8 reasons why you should Strength Train

Strength training

There’s more to strength training than meets the eye…….

strength training benefitsMost people have heard of strength or resistance training and know that it is good for them. We are often told to do resistance training as it helps increase muscular strength, but why is that a good thing?

Listed below are benefits of strength training, some of which you would have heard, and some that may come as a surprise.

  • Burns more energy than steady state aerobic exercise. When we strength train we build muscle mass which decreases our fat percentage. Muscles burn more energy than fat which improves our metabolism.
  • Improves bone density and bone health. When muscles contract the tendons pull on the bones which increases the loading placed on the bones. Bone density improves by loading based exercises, which will reduce your risk of osteoporosis.
  • Helps reduce risk of disease and chronic conditions. Having stronger muscles will help improve symptoms of arthritis, musculoskeletal and joint pain.
  • Assists in the reversal of age-related muscle loss known as Sarcopenia.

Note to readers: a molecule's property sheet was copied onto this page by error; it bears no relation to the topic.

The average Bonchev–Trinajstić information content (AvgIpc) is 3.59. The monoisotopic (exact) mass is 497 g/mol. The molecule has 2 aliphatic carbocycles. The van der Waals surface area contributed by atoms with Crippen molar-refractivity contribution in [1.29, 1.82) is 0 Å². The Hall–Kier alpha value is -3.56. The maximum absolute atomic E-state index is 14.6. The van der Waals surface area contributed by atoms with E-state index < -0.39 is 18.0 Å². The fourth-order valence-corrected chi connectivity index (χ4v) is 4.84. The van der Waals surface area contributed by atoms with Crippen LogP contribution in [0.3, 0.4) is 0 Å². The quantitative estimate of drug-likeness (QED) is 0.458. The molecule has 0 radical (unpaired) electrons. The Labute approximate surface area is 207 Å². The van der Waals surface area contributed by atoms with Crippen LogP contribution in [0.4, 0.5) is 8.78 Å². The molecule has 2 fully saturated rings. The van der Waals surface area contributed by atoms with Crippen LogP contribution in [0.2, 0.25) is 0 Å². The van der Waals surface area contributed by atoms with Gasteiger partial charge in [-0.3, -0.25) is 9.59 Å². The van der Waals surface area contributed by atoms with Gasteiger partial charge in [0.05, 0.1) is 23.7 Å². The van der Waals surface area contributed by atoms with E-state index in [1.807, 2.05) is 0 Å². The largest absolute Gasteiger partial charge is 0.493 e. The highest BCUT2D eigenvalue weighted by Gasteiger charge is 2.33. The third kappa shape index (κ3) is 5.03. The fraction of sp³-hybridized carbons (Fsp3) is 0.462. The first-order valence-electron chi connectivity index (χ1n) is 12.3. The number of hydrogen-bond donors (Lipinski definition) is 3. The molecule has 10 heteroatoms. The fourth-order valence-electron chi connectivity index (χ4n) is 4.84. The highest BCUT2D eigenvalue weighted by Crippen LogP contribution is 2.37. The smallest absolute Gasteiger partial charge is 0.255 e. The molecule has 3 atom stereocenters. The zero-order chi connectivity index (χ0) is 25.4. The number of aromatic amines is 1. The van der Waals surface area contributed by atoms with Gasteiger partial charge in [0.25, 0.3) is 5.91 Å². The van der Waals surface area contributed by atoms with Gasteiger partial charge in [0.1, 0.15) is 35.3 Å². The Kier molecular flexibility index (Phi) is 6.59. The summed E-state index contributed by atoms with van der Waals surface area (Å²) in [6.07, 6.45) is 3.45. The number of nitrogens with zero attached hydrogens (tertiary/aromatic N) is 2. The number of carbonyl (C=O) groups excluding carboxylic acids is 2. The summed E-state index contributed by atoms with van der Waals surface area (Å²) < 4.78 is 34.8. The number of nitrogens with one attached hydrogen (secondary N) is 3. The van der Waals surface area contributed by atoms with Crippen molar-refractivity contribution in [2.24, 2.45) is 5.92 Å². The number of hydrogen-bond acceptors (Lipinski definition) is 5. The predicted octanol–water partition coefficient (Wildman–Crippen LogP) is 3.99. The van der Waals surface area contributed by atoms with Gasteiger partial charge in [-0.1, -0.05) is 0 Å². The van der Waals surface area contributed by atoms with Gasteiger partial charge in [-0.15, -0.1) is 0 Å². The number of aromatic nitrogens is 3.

• Reduces anxiety symptoms among healthy adults and improves self-esteem.
  • Reductions in pain intensity for those with low back pain, osteoarthritis, and Fibromyalgia.
  • strength trainingImproves brain function among older adults.
  • Muscle mass and strength can improve relatively quickly, and some people will begin to experience improvements after a few weeks.

Lilyfield physio are big believers in the benefits of strength training. We find those who choose to undertake strength training two times or more a week will have the greatest benefit. We like to incorporate strength training into all of our classes, these include: Strength group, Clinical exercise, Fitbones, and Circuit Training. Using a variety of body weight movements, cables and pulleys, as well as dumbbell based exercise will help cover all bases in improving muscle strength and endurance.

Mental Health Benefits of Strength Training in Adults
Patrick J. O’Connor, PhD, Matthew P. Herring, MS, Amanda Caravalho
First Published May 7, 2010 Review Article

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